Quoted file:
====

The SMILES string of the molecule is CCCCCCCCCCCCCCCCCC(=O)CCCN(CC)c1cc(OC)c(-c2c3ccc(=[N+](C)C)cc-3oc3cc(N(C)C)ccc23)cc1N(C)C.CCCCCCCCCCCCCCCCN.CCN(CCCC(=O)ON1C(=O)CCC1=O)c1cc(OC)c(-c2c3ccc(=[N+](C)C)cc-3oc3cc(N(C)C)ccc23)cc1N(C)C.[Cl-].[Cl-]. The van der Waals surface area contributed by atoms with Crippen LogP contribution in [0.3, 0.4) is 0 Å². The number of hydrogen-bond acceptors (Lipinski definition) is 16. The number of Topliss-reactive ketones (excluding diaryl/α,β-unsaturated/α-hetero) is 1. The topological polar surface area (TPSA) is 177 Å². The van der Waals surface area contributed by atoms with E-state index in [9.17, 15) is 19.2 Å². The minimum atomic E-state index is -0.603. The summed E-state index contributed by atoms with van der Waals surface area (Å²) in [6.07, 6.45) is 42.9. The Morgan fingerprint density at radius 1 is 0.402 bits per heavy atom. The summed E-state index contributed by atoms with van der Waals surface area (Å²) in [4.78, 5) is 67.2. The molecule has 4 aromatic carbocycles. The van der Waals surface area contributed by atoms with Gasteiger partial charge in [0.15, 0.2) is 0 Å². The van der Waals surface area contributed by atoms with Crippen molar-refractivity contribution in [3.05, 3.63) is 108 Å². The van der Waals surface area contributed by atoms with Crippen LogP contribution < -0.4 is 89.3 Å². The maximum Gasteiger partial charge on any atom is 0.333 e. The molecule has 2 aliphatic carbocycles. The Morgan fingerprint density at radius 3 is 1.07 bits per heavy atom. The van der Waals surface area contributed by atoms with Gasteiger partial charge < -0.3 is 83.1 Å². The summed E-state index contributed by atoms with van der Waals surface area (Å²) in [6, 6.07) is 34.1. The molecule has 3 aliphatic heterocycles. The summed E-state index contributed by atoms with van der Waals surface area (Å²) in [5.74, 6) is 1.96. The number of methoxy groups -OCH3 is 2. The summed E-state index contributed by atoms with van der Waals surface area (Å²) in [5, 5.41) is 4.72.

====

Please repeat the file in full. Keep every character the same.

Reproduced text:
The SMILES string of the molecule is CCCCCCCCCCCCCCCCCC(=O)CCCN(CC)c1cc(OC)c(-c2c3ccc(=[N+](C)C)cc-3oc3cc(N(C)C)ccc23)cc1N(C)C.CCCCCCCCCCCCCCCCN.CCN(CCCC(=O)ON1C(=O)CCC1=O)c1cc(OC)c(-c2c3ccc(=[N+](C)C)cc-3oc3cc(N(C)C)ccc23)cc1N(C)C.[Cl-].[Cl-]. The van der Waals surface area contributed by atoms with Crippen LogP contribution in [0.3, 0.4) is 0 Å². The number of hydrogen-bond acceptors (Lipinski definition) is 16. The number of Topliss-reactive ketones (excluding diaryl/α,β-unsaturated/α-hetero) is 1. The topological polar surface area (TPSA) is 177 Å². The van der Waals surface area contributed by atoms with E-state index in [9.17, 15) is 19.2 Å². The minimum atomic E-state index is -0.603. The summed E-state index contributed by atoms with van der Waals surface area (Å²) in [6.07, 6.45) is 42.9. The Morgan fingerprint density at radius 1 is 0.402 bits per heavy atom. The summed E-state index contributed by atoms with van der Waals surface area (Å²) in [4.78, 5) is 67.2. The molecule has 4 aromatic carbocycles. The van der Waals surface area contributed by atoms with Gasteiger partial charge in [0.15, 0.2) is 0 Å². The van der Waals surface area contributed by atoms with Crippen molar-refractivity contribution in [3.05, 3.63) is 108 Å². The van der Waals surface area contributed by atoms with Crippen LogP contribution < -0.4 is 89.3 Å². The maximum Gasteiger partial charge on any atom is 0.333 e. The molecule has 2 aliphatic carbocycles. The Morgan fingerprint density at radius 3 is 1.07 bits per heavy atom. The van der Waals surface area contributed by atoms with Gasteiger partial charge < -0.3 is 83.1 Å². The summed E-state index contributed by atoms with van der Waals surface area (Å²) in [6, 6.07) is 34.1. The molecule has 3 aliphatic heterocycles. The summed E-state index contributed by atoms with van der Waals surface area (Å²) in [5.74, 6) is 1.96. The number of methoxy groups -OCH3 is 2. The summed E-state index contributed by atoms with van der Waals surface area (Å²) in [5, 5.41) is 4.72.